Take the 2-minute tour ×
Stack Overflow is a question and answer site for professional and enthusiast programmers. It's 100% free, no registration required.

I have problem with two classes and a jquery call. Unfortunatly if a call a method in one class it thinks it is the other one.

Here in detail:

I am writing a form, where the user can write down two customer numbers in two different input fields. The website will query each customernumber via jQuery AJAX and display details from the customer numbers.

So I wrote a class for not duplicating the code and assigning the behaviour to each input field.

CustomerData = function(settings){
    this.name = '';        
    this.street = '';
    this.zipcode ='';
    this.town = '';
    this.inputField = settings.inputfield;
    this.init();
}
CustomerData.prototype.init = function() {
    this.associateClassWithUi();
}

//here I assign the class with the inputfield via jQuery
CustomerData.prototype.associateClassWithUi = function() {
    _this = this;
    console.log("associate " +this.inputField);
    $(this.inputField).focus(function() {
        console.log(' focus on '+_this.inputField);
    });
    $(this.inputField).blur(function() {
        customerId = $(this).val();
        console.log("blur event " + _this.inputField);
        if(customerId != ''){
            _this.main(customerId);
        } else {
            _this.setEmpty();
            _this.propertiesToUi();   
        }
    });
}

I am defining the classes this way:

var DataCustomer1 = new CustomerData({
    inputField: '#customer1'
});

var DataCustomer2 = new CustomerData({
    inputField: '#customer2'
});

console.log gives me the following:

associate #customer1
associate #customer2

But clicking on the input fields (#customer1 and #customer2) I always get this

focus on #customer2
focus on #customer2
focus on #customer2

Of course if I change the order of instantiation

var DataCustomer2 = new CustomerData(...);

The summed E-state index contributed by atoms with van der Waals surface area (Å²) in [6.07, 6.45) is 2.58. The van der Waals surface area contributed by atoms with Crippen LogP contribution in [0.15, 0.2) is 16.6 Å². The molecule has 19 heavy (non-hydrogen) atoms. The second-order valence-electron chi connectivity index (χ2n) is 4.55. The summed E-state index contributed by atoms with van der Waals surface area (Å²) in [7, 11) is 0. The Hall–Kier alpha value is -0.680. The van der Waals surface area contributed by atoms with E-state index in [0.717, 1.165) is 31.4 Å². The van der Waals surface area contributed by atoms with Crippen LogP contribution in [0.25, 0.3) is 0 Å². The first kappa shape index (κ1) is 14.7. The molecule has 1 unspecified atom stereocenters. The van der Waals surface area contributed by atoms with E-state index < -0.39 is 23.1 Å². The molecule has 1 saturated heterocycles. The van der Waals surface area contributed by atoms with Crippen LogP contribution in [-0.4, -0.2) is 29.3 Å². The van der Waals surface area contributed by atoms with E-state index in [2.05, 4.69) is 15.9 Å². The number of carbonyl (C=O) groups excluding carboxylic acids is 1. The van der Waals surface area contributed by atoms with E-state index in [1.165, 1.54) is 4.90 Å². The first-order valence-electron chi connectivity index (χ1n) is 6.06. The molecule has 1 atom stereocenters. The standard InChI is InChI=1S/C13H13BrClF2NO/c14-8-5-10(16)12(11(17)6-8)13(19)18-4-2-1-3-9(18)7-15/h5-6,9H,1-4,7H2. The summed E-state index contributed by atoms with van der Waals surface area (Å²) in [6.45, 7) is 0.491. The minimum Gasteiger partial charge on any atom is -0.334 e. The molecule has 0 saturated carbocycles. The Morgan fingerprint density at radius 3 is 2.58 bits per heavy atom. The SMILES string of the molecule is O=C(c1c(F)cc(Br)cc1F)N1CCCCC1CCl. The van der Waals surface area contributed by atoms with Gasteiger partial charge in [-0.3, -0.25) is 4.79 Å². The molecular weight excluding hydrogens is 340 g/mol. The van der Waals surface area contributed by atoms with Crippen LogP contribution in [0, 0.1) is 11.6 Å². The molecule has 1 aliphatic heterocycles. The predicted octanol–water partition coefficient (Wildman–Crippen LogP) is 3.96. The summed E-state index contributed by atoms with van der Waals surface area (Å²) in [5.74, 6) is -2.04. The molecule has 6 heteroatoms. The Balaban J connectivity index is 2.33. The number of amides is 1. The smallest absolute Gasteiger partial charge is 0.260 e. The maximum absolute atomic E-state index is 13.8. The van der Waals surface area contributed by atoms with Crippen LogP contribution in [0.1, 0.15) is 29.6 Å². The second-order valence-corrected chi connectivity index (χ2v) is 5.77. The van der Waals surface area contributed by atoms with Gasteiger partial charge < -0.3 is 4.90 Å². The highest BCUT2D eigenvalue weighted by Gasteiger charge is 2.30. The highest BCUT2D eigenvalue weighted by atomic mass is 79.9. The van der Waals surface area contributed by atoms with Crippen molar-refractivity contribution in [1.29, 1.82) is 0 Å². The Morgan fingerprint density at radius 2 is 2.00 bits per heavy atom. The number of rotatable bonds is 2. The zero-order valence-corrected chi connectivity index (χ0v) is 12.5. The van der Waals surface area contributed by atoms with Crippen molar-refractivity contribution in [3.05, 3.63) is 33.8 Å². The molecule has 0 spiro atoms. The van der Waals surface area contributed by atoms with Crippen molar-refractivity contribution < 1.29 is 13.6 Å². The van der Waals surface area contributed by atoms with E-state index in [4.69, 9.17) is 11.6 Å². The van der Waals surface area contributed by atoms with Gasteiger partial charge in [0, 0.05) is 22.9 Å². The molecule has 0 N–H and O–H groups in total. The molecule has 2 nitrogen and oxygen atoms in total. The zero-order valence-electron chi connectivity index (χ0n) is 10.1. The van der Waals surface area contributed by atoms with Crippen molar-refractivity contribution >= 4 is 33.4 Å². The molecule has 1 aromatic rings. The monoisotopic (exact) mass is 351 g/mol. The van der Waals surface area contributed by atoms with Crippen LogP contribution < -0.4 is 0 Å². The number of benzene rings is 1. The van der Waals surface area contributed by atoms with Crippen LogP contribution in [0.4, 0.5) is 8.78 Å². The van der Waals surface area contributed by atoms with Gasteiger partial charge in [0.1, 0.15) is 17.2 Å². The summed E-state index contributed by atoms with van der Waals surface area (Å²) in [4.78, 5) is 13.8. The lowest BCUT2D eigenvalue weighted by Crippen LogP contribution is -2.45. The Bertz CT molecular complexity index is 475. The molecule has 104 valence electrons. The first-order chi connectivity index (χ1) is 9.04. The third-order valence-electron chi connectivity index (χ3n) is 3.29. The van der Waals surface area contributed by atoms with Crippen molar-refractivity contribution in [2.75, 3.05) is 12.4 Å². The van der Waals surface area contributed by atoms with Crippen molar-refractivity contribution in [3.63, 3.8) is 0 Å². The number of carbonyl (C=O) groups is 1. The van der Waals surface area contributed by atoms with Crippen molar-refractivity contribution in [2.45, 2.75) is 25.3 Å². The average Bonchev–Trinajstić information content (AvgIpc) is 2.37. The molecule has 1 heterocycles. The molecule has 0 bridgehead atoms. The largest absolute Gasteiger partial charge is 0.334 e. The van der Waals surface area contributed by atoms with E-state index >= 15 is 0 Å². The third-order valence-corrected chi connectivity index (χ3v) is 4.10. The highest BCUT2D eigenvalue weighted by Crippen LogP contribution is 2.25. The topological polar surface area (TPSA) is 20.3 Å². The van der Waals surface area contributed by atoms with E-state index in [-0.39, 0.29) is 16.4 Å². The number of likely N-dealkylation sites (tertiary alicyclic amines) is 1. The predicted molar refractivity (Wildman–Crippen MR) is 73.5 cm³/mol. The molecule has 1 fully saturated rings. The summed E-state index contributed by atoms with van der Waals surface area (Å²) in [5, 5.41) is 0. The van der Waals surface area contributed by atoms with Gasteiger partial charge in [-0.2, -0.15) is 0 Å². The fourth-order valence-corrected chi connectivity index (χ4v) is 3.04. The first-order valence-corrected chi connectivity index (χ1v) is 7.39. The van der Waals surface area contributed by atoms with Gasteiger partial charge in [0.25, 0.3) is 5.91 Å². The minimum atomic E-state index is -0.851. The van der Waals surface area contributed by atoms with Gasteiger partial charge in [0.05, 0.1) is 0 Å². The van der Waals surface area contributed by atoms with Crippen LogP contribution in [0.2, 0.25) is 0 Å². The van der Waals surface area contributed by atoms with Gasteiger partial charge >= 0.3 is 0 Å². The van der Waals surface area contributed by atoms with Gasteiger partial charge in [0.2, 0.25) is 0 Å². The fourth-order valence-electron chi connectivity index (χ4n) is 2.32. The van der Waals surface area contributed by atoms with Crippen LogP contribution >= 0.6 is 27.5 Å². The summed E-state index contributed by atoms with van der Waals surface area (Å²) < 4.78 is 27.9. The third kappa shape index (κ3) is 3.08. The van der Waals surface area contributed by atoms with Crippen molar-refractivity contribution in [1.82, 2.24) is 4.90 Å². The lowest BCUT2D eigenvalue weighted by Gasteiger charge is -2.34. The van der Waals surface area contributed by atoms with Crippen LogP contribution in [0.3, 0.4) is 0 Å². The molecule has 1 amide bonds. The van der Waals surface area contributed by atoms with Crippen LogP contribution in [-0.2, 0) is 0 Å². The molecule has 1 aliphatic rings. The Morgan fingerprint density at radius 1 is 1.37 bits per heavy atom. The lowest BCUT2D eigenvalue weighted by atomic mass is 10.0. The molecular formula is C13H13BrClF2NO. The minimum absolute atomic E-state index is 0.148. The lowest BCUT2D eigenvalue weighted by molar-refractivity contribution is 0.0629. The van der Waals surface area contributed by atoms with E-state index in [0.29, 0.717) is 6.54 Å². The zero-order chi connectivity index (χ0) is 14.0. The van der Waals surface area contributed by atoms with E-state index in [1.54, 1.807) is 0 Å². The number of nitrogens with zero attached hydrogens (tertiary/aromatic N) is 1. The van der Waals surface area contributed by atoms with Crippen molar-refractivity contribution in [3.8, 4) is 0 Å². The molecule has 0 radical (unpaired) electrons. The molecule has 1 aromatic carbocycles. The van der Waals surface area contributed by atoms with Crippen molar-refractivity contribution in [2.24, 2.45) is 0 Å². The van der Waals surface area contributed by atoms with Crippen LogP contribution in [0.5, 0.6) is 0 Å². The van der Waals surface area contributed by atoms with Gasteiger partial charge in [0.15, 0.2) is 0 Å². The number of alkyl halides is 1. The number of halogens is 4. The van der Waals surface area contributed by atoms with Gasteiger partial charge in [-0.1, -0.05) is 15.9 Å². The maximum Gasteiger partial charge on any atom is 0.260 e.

var DataCustomer1 = new CustomerData(...);

each of them thinks he is customer1

What am I missing?

share|improve this question

2 Answers 2

Use var _this = this; otherwise it is being declared globally and overwritten each time.

share|improve this answer

When you declare a variable without var then it always becomes global. If you have this HTML:

<ul>
    <li id="customer1">Customer 1</li>
    <li id="customer2">Customer 2</li>
</ul>

The following code works as expected:

CustomerData = function(settings){
    this.inputField = settings.inputField;
    this.init();
}
CustomerData.prototype.init = function() {
    this.associateClassWithUi();
}

CustomerData.prototype.associateClassWithUi = function() {
    var _this = this;
    console.log("associate " +this.inputField);
    $(this.inputField).click(function() {
        console.log('click on '+_this.inputField);
    });
}

var DataCustomer1 = new CustomerData({
    inputField: '#customer1'
});

var DataCustomer2 = new CustomerData({
    inputField: '#customer2'
});

You can find more information about JavaScripts variables here

share|improve this answer

Your Answer

 
discard

By posting your answer, you agree to the privacy policy and terms of service.

Not the answer you're looking for? Browse other questions tagged or ask your own question.